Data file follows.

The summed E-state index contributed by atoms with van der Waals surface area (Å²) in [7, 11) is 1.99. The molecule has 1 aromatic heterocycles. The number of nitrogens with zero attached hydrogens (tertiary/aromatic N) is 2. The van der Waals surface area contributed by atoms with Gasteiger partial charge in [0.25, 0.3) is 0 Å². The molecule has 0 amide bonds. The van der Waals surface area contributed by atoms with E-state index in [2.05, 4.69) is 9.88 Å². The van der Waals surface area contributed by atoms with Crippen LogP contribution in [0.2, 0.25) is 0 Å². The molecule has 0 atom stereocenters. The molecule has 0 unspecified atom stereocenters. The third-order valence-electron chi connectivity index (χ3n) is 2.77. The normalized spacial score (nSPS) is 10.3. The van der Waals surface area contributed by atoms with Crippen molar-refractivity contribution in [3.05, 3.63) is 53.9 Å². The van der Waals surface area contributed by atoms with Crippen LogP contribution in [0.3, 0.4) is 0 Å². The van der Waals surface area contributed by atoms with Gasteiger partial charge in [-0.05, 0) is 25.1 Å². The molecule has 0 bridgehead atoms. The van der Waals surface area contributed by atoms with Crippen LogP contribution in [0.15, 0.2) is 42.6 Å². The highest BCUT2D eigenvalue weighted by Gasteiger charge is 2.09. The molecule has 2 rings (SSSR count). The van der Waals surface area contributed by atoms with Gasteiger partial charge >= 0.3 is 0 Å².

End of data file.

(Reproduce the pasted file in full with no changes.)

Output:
The summed E-state index contributed by atoms with van der Waals surface area (Å²) in [7, 11) is 1.99. The molecule has 1 aromatic heterocycles. The number of nitrogens with zero attached hydrogens (tertiary/aromatic N) is 2. The van der Waals surface area contributed by atoms with Gasteiger partial charge in [0.25, 0.3) is 0 Å². The molecule has 0 amide bonds. The van der Waals surface area contributed by atoms with E-state index in [2.05, 4.69) is 9.88 Å². The van der Waals surface area contributed by atoms with Crippen LogP contribution in [0.2, 0.25) is 0 Å². The molecule has 0 atom stereocenters. The molecule has 0 unspecified atom stereocenters. The third-order valence-electron chi connectivity index (χ3n) is 2.77. The normalized spacial score (nSPS) is 10.3. The van der Waals surface area contributed by atoms with Crippen molar-refractivity contribution in [3.05, 3.63) is 53.9 Å². The van der Waals surface area contributed by atoms with Crippen LogP contribution in [0.3, 0.4) is 0 Å². The van der Waals surface area contributed by atoms with Gasteiger partial charge in [-0.05, 0) is 25.1 Å². The molecule has 0 bridgehead atoms. The van der Waals surface area contributed by atoms with Crippen LogP contribution in [0.15, 0.2) is 42.6 Å². The highest BCUT2D eigenvalue weighted by Gasteiger charge is 2.09. The molecule has 2 rings (SSSR count). The van der Waals surface area contributed by atoms with Gasteiger partial charge >= 0.3 is 0 Å².